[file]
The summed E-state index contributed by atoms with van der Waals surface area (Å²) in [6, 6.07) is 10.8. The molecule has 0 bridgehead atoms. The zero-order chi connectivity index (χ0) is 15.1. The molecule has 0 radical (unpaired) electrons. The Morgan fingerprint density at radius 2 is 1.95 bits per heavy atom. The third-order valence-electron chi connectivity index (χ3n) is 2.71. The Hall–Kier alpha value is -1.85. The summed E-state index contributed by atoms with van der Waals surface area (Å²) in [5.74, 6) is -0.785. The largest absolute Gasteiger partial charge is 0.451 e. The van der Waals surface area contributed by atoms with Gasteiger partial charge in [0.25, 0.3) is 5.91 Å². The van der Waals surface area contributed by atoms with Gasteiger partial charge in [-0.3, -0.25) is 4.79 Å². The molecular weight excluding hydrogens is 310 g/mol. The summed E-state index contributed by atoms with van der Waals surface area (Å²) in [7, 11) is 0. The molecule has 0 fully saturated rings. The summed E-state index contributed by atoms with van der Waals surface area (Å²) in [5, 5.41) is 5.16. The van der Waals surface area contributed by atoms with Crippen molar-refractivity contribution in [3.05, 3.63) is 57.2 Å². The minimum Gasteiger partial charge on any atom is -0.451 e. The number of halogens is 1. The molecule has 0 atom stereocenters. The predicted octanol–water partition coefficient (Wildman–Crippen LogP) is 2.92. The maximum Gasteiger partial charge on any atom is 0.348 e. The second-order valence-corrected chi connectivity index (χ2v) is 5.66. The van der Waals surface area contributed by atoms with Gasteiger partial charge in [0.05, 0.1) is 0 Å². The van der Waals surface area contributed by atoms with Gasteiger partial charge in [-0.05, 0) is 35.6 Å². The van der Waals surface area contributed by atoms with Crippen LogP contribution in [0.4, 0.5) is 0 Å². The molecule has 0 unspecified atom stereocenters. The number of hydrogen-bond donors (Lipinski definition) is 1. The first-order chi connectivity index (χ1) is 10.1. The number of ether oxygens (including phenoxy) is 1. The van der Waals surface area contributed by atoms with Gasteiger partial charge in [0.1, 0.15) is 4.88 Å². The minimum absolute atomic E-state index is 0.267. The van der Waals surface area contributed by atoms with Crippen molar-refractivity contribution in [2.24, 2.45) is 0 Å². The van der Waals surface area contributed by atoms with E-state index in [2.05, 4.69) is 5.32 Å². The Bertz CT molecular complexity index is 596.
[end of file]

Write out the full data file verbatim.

The summed E-state index contributed by atoms with van der Waals surface area (Å²) in [6, 6.07) is 10.8. The molecule has 0 bridgehead atoms. The zero-order chi connectivity index (χ0) is 15.1. The molecule has 0 radical (unpaired) electrons. The Morgan fingerprint density at radius 2 is 1.95 bits per heavy atom. The third-order valence-electron chi connectivity index (χ3n) is 2.71. The Hall–Kier alpha value is -1.85. The summed E-state index contributed by atoms with van der Waals surface area (Å²) in [5.74, 6) is -0.785. The largest absolute Gasteiger partial charge is 0.451 e. The van der Waals surface area contributed by atoms with Gasteiger partial charge in [0.25, 0.3) is 5.91 Å². The van der Waals surface area contributed by atoms with Gasteiger partial charge in [-0.3, -0.25) is 4.79 Å². The molecular weight excluding hydrogens is 310 g/mol. The summed E-state index contributed by atoms with van der Waals surface area (Å²) in [7, 11) is 0. The molecule has 0 fully saturated rings. The summed E-state index contributed by atoms with van der Waals surface area (Å²) in [5, 5.41) is 5.16. The van der Waals surface area contributed by atoms with Crippen molar-refractivity contribution in [3.05, 3.63) is 57.2 Å². The minimum Gasteiger partial charge on any atom is -0.451 e. The number of halogens is 1. The molecule has 0 atom stereocenters. The predicted octanol–water partition coefficient (Wildman–Crippen LogP) is 2.92. The maximum Gasteiger partial charge on any atom is 0.348 e. The second-order valence-corrected chi connectivity index (χ2v) is 5.66. The van der Waals surface area contributed by atoms with Gasteiger partial charge in [0.05, 0.1) is 0 Å². The van der Waals surface area contributed by atoms with Gasteiger partial charge in [-0.05, 0) is 35.6 Å². The van der Waals surface area contributed by atoms with Crippen LogP contribution in [0.4, 0.5) is 0 Å². The molecule has 0 unspecified atom stereocenters. The number of hydrogen-bond donors (Lipinski definition) is 1. The first-order chi connectivity index (χ1) is 10.1. The number of ether oxygens (including phenoxy) is 1. The van der Waals surface area contributed by atoms with Gasteiger partial charge in [0.1, 0.15) is 4.88 Å². The minimum absolute atomic E-state index is 0.267. The van der Waals surface area contributed by atoms with Crippen molar-refractivity contribution in [2.24, 2.45) is 0 Å². The van der Waals surface area contributed by atoms with E-state index in [2.05, 4.69) is 5.32 Å². The Bertz CT molecular complexity index is 596.